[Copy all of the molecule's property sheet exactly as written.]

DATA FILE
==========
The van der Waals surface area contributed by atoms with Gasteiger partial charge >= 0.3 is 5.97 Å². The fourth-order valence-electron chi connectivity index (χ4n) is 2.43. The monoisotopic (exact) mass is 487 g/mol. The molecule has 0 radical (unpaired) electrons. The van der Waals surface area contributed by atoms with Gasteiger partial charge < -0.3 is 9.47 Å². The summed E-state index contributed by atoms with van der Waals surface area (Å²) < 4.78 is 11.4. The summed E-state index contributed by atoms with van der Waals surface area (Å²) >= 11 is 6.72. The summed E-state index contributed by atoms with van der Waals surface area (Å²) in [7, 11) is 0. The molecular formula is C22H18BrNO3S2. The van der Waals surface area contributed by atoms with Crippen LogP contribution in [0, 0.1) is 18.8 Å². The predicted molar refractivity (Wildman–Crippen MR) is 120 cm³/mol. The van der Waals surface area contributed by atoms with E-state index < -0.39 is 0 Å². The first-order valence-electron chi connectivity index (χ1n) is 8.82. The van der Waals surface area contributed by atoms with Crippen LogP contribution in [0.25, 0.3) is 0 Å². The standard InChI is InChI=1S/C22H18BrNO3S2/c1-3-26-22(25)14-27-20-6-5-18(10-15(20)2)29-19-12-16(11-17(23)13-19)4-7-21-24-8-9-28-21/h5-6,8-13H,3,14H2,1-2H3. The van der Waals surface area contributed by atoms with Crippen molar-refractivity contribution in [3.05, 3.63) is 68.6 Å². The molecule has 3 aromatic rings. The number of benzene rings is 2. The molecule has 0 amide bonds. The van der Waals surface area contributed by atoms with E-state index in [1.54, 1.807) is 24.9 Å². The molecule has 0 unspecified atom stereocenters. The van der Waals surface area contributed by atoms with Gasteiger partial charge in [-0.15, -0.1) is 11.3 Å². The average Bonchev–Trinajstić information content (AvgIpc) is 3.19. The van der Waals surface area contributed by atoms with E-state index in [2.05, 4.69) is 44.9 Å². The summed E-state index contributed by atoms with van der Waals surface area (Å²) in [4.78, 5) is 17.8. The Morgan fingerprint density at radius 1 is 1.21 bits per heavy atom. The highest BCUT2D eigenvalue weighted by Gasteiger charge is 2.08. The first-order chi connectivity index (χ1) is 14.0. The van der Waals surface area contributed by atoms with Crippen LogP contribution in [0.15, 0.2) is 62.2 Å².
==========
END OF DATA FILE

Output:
The van der Waals surface area contributed by atoms with Gasteiger partial charge >= 0.3 is 5.97 Å². The fourth-order valence-electron chi connectivity index (χ4n) is 2.43. The monoisotopic (exact) mass is 487 g/mol. The molecule has 0 radical (unpaired) electrons. The van der Waals surface area contributed by atoms with Gasteiger partial charge < -0.3 is 9.47 Å². The summed E-state index contributed by atoms with van der Waals surface area (Å²) < 4.78 is 11.4. The summed E-state index contributed by atoms with van der Waals surface area (Å²) >= 11 is 6.72. The summed E-state index contributed by atoms with van der Waals surface area (Å²) in [7, 11) is 0. The molecular formula is C22H18BrNO3S2. The van der Waals surface area contributed by atoms with Crippen LogP contribution in [0, 0.1) is 18.8 Å². The predicted molar refractivity (Wildman–Crippen MR) is 120 cm³/mol. The van der Waals surface area contributed by atoms with E-state index < -0.39 is 0 Å². The first-order valence-electron chi connectivity index (χ1n) is 8.82. The van der Waals surface area contributed by atoms with Crippen LogP contribution in [0.25, 0.3) is 0 Å². The standard InChI is InChI=1S/C22H18BrNO3S2/c1-3-26-22(25)14-27-20-6-5-18(10-15(20)2)29-19-12-16(11-17(23)13-19)4-7-21-24-8-9-28-21/h5-6,8-13H,3,14H2,1-2H3. The van der Waals surface area contributed by atoms with Crippen molar-refractivity contribution in [3.05, 3.63) is 68.6 Å². The molecule has 3 aromatic rings. The number of benzene rings is 2. The molecule has 0 amide bonds. The van der Waals surface area contributed by atoms with E-state index in [1.54, 1.807) is 24.9 Å². The molecule has 0 unspecified atom stereocenters. The van der Waals surface area contributed by atoms with Gasteiger partial charge in [-0.15, -0.1) is 11.3 Å². The average Bonchev–Trinajstić information content (AvgIpc) is 3.19. The van der Waals surface area contributed by atoms with E-state index in [2.05, 4.69) is 44.9 Å². The summed E-state index contributed by atoms with van der Waals surface area (Å²) in [4.78, 5) is 17.8. The Morgan fingerprint density at radius 1 is 1.21 bits per heavy atom. The highest BCUT2D eigenvalue weighted by Gasteiger charge is 2.08. The first-order chi connectivity index (χ1) is 14.0. The van der Waals surface area contributed by atoms with Crippen LogP contribution in [0.15, 0.2) is 62.2 Å².